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Predicting amount maximum of sample to apply onto cation exchange chromatography


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#1 trungnghiatn

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Posted 21 April 2015 - 01:14 AM

Hi,

 

I'm calculating amount of sample to apply onto cation exchange chromatography column.

 

My protein is PDGF (30kDa), which have 24e of net charged. I used Hitrap SP FF column 5ml to purify. In the user guide of GE, they show that the column's capacity is 70mg Ribonuclease A (13.7kDa). I found that the net charged of Ribonuclease A is 29e.

 

We have a table:

hRss7ML.png?1

 

I calculated that: The total charge between two samples is equal. Therefore, x= (70/13.7*29)/24*30 = 179.1 (mg)

 

I don't know what I do right or wrong? Please help me. Thanks,

 

* Calculating total charge of protein here: http://nbcr-222.ucsd.../pdb2pqr_2.0.0/

** Getting PDB ID here: http://www.rcsb.org/pdb/home/home.do


Edited by trungnghiatn, 21 April 2015 - 01:16 AM.


#2 labtastic

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Posted 21 April 2015 - 04:30 PM

There really isn't any reliable means to predict binding capacity with your protein.

 

Capacity is determined by more factors than just molecular weight and net charge. Protein shape, oligomerization state, post-translational modification status, buffer composition, and surface charge density distribution, to name a few, are important factors that will influence binding capacity.

 

The reported binding capacities are meant as a guideline. Best way to know for sure is saturate your resin with your protein and see how much elutes. Or just start conservative (10mg/ml resin) and work your way up.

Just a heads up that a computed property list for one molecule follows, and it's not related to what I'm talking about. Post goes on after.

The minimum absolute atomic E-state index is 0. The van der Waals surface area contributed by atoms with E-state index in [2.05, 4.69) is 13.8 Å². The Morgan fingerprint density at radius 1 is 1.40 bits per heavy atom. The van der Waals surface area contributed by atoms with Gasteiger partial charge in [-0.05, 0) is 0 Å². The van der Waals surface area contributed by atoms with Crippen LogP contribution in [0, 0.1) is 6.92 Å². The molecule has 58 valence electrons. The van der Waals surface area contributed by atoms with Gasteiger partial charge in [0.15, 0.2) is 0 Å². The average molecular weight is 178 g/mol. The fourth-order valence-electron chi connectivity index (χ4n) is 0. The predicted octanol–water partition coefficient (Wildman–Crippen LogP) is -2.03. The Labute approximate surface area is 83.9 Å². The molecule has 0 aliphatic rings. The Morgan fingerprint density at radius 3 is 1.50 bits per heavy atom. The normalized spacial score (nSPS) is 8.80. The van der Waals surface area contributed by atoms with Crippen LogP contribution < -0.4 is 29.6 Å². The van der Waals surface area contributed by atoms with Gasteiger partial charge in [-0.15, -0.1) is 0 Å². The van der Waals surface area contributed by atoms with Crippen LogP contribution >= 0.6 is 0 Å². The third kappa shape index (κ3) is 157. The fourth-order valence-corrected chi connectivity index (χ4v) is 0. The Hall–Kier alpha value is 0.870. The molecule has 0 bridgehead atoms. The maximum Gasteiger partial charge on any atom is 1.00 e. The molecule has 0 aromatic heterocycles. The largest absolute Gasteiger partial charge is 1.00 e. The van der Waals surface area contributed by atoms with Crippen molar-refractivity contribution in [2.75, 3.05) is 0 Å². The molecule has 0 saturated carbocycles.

#3 trungnghiatn

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Posted 21 April 2015 - 07:07 PM

There really isn't any reliable means to predict binding capacity with your protein.

 

Capacity is determined by more factors than just molecular weight and net charge. Protein shape, oligomerization state, post-translational modification status, buffer composition, and surface charge density distribution, to name a few, are important factors that will influence binding capacity.

 

The reported binding capacities are meant as a guideline. Best way to know for sure is saturate your resin with your protein and see how much elutes. Or just start conservative (10mg/ml resin) and work your way up.

 

I wonder how can I configure out amount of PDGF which can be applied. It will be a basis for me to design experiment. I don't think I can use this result like a reference.



#4 labtastic

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Posted 22 April 2015 - 10:43 AM

I think you misunderstood my post. You cannot predict how much protein will bind to your resin. There are too many factors.

 

Here is how to figure out how much PDGF will bind to your resin:

 

1. Saturate a small 1 ml column with your protein (this can be done by loading protein until no more binds, e.g. with an excess of cell lysate from a large [multiple liters] over expression)

2. Wash resin

3. Elute protein from resin

4. Quantitate the amount of eluted protein

 

Then do your experiment.



#5 trungnghiatn

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Posted 23 April 2015 - 05:20 AM

I think you misunderstood my post. You cannot predict how much protein will bind to your resin. There are too many factors.

 

Here is how to figure out how much PDGF will bind to your resin:

 

1. Saturate a small 1 ml column with your protein (this can be done by loading protein until no more binds, e.g. with an excess of cell lysate from a large [multiple liters] over expression)

2. Wash resin

3. Elute protein from resin

4. Quantitate the amount of eluted protein

 

Then do your experiment.

 

I have tried with an old column. At that time, I applied more 350ml sample without delution. I don't have a new column which have same size with the old column but I'm going to test in larger column. Therefore, I want predict for next experiments to save the sample. So hard to have a large of sample.



#6 mdfenko

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Posted 24 April 2015 - 04:00 AM

you should be able to recover any unbound protein which can be reapplied after eluting the initially bound protein. there is, effectively, no loss of sample.


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